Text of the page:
Rock giants Manic Street Preachers took Cuba by storm when they became the first big-name British band to perform live in the Communist enclave.
The boys from Blackwood blasted their way into the history books in front of a 5,000-strong Havana crowd.
And even the man himself - Cuban leader Fidel Castro - turned up for the sell-out gig that has been the talk of the town for weeks.
Fidel, who is a political hero of the outspoken Welsh stars, even met up with the band before enjoying his first rock concert.
He sat throughout the concert while thousands of wide-eyed fans danced and cheered to their first taste of live rock - Welsh style.
The Manics threw the traditional record company marketing strategy in the bin by launching their latest album in Cuba.
Scorning the opportunity to unveil their latest hits in London or America, they jumped at the chance to take their unique brand of music to the island.
Saturday night's show marked the first time a British band of their stature had been allowed to play on the island.
And the concert was a massive coup for the Manics, who had an army of Cuban fans on their feet for most of the evening.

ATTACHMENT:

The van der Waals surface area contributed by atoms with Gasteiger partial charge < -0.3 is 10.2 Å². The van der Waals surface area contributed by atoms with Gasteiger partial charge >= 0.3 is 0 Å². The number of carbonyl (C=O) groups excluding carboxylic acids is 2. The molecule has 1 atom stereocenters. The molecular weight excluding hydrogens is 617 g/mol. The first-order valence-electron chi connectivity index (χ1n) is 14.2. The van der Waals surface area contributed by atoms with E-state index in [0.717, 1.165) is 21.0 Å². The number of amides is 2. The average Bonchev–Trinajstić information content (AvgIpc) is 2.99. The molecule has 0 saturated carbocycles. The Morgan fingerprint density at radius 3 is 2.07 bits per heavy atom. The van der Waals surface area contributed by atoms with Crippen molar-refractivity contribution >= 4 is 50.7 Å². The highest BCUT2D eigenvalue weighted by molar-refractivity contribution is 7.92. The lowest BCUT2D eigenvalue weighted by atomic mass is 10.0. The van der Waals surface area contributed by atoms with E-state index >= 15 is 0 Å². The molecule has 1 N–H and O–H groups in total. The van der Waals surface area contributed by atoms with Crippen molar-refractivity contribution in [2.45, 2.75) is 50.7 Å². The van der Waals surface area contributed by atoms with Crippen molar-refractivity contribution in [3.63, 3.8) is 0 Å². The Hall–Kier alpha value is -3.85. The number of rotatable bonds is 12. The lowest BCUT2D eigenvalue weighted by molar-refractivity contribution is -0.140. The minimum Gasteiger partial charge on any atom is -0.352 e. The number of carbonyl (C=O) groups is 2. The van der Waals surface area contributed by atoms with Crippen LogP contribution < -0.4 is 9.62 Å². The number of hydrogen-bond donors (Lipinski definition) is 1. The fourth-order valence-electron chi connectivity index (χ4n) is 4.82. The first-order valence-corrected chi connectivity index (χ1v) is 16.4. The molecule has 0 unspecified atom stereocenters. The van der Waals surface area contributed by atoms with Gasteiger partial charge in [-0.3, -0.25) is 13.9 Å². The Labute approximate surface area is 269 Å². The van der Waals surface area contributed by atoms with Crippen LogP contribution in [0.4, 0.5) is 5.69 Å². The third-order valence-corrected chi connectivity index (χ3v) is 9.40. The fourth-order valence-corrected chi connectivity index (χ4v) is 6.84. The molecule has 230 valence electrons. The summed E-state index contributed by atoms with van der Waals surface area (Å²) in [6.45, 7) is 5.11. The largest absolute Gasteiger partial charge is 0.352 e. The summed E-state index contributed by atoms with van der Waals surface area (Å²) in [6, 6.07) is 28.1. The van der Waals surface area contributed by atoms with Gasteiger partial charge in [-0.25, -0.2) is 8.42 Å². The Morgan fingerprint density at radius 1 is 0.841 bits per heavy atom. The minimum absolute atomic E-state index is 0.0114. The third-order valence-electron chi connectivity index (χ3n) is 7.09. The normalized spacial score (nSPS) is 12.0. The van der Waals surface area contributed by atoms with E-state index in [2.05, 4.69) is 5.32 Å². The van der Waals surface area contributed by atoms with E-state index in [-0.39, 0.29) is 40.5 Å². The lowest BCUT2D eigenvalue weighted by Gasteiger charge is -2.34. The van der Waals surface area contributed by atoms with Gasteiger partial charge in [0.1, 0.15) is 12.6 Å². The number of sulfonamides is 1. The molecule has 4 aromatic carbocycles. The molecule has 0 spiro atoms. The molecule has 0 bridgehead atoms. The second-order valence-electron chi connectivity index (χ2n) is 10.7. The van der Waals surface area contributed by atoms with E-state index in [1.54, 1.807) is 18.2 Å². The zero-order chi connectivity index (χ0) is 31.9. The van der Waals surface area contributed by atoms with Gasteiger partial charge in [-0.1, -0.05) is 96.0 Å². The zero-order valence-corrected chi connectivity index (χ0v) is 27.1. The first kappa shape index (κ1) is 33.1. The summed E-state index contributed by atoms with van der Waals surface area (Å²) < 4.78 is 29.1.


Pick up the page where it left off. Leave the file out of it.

Castro's presence at the extraordinary gig was seen as a sign that Cuba is prepared to open its doors to Western culture.
The world leader met the band privately before the show - and even shared a joke.
Outspoken bass player Nicky Wire smiled as he shook hands with Fidel, and warned the ageing leader: "We might be playing quite loud."
Fidel smiled back and quipped: "It won't be as loud as the war!"
The concert itself was sparkling Manic mayhem, a mixture of hits from the band's 10-year career and new songs from the forthcoming Know Your Enemy album.
Stood in front of a massive Cuban flag backdrop, and with Nicky Wire's Welsh flag flying alongside it, this was a United Nations summit to behold.
The young local fans, who were all given free tickets and a souvenir Manics flag for the show, were completely blown away by the spectacle and volume.
A few were wet-eyed with wonder, and most wasted no time in jumping out of their allotted seats to rock the night away.
A local trumpet player joined the band onstage for a performance of old hit Kevin Carter, a brief moment of homegrown salsa jazz sounds meeting the Welsh wall of sound.
There was a sensitive moment too, as singer James Dean Bradfield took the stage solo for two acoustic numbers, Raindrops Keep Falling On My Head and Baby Elian.
The poignant new song was inspired by last year's much-publicised custody wrangle for toddler Elian Gonzales between the United States and Cuba.
To force the point they are back in business, they even played a double encore - the first encore the band have ever played.